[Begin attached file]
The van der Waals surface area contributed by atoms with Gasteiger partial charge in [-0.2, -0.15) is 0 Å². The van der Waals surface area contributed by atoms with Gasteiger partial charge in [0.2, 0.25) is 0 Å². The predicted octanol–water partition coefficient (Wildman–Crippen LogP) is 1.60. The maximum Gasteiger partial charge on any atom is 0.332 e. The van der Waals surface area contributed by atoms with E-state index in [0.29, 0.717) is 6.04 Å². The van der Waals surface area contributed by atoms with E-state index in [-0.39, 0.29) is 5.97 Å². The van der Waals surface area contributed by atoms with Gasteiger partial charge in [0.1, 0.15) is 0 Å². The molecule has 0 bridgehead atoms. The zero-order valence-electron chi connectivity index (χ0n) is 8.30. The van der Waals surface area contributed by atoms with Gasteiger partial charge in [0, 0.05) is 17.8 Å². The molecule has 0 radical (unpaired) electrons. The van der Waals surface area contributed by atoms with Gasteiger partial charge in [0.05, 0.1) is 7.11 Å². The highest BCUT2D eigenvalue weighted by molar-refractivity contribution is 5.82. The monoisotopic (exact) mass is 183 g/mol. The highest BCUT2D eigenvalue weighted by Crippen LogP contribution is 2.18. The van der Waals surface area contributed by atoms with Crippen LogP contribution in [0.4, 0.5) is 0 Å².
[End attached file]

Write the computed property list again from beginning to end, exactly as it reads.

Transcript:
The van der Waals surface area contributed by atoms with Gasteiger partial charge in [-0.2, -0.15) is 0 Å². The van der Waals surface area contributed by atoms with Gasteiger partial charge in [0.2, 0.25) is 0 Å². The predicted octanol–water partition coefficient (Wildman–Crippen LogP) is 1.60. The maximum Gasteiger partial charge on any atom is 0.332 e. The van der Waals surface area contributed by atoms with E-state index in [0.29, 0.717) is 6.04 Å². The van der Waals surface area contributed by atoms with E-state index in [-0.39, 0.29) is 5.97 Å². The van der Waals surface area contributed by atoms with Gasteiger partial charge in [0.1, 0.15) is 0 Å². The molecule has 0 bridgehead atoms. The zero-order valence-electron chi connectivity index (χ0n) is 8.30. The van der Waals surface area contributed by atoms with Gasteiger partial charge in [0, 0.05) is 17.8 Å². The molecule has 0 radical (unpaired) electrons. The van der Waals surface area contributed by atoms with Gasteiger partial charge in [0.05, 0.1) is 7.11 Å². The highest BCUT2D eigenvalue weighted by molar-refractivity contribution is 5.82. The monoisotopic (exact) mass is 183 g/mol. The highest BCUT2D eigenvalue weighted by Crippen LogP contribution is 2.18. The van der Waals surface area contributed by atoms with Crippen LogP contribution in [0.4, 0.5) is 0 Å².